Woodman Folk Club - Reviews
14 May 2010
|Trevor Durden||Click on photo to see larger image|
Sickness, holidays and work commitments meant that a fair few of the Woodman “regulars” were missing, but a collection of new faces ensured that Alan would have a sizeable and appreciative audience.
Our revered leader Ian Munro started the evening with the Jesse Fuller classic “San Francisco Bay Blues” to be followed by “Latchkey Lover”. The ever reliable Dick Woodhouse told us the tale of “Leopold Allcocks” followed by the broken token song “Fair Maid Walking in Her Garden” Our very own Mr Bryn Phillips, polished as ever, gave us “Man On The Run” described as a cross between Ronnie Biggs and The Fugitive before concluding the supporting contributions with “Who Put Bella In The Wych Elm?” a song of local legend.
So to the main event.
Without a great deal of preamble Alan took to the stage with his Lowden guitar and started off with the instrumental “Canmore” that more that demonstrated that we were in for a great evenings entertainment. From one of his own compositions Alan moved seamlessly into the traditional song “The Deserter” with “Men Of Harlech” as a play out. Alan was now well into his swing giving us “One Step Forward”. For those of you who remember Keith Hancock the song was reminiscent of “Lads Night Out!”
By now Alan was well into his stride and “Maybelle” was his next offering; a song about women of the night played in a jazzy blues style. This was followed by “Something’s Got To Change” and then a piece of good old rag time with “Alvadistan” To follow these pyrotechnics Alan moved into Brubeck / Jansch territory with a truly delightful instrumental “ Five Four You.” The very plaintive song “The Tramp” paved the way for the final song in the set “Empire Building” that tells of the perils of being a songwriter.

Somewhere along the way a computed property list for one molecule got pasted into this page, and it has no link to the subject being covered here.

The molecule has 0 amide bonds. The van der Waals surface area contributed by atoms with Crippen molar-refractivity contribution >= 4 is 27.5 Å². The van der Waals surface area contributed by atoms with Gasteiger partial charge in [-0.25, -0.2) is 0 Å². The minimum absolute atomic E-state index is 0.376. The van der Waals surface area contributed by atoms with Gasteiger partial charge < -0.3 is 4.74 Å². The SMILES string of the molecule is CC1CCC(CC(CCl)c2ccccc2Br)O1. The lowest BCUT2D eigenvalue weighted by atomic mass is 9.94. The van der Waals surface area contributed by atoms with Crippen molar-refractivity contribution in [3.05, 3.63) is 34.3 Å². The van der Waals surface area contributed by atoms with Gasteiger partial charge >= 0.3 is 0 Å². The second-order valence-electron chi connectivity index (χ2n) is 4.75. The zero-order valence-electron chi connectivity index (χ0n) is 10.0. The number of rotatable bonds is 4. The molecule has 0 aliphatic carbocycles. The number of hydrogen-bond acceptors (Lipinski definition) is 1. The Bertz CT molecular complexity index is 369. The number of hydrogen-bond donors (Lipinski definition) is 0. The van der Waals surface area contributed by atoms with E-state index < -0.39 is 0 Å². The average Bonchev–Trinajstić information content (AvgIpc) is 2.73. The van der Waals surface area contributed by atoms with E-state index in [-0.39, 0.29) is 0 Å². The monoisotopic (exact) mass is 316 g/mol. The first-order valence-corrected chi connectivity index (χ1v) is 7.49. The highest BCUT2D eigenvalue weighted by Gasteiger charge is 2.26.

The interval was followed by the raffle and, for once, Ian got it right and I won!
The second set started with “You’re There” an upbeat love song with hints of Mississippi blues. Then came what was, for me, the highlight of the night. I know that I am an old traddie at heart but I defy anybody not to be moved by Alan’s sensitive interpretation of the sealing ballad “Davy Lowston.” To raise the tempo Alan moved into 5/4 once again for an instrumental with distinct Balkan overtones (Sorry I didn’t get the title). Once again switching styles, Alan played “Maybe This Is A Good Time”. Described as his “Pop Song” Alan asked for percussion and we were not going to disappoint him!
A song of doom and depression – Alan’s words, not mine – gave way to more doom and gloom with the Sacred Harp Song “Hard Time Travelling”; this was followed with a touch of gospel in the shape of “Precious Memories” The Si Kahn classic “Mississippi Summer” then gave way to more 5/4 with the song ”It Was Just A Fantasy” with the dire warning line “So young for affairs of the heart”.
So! All too soon we had reached the final song; “When I Think Of You”. This is a song dedicated to his wife and is both moving and sensitive.
To great applause and shouts of more Alan retook the stage and gave as a great version of the Oysterband favourite “Hal An’ Tow” with appropriate percussion and chorus singing that signified that all present had a great evening.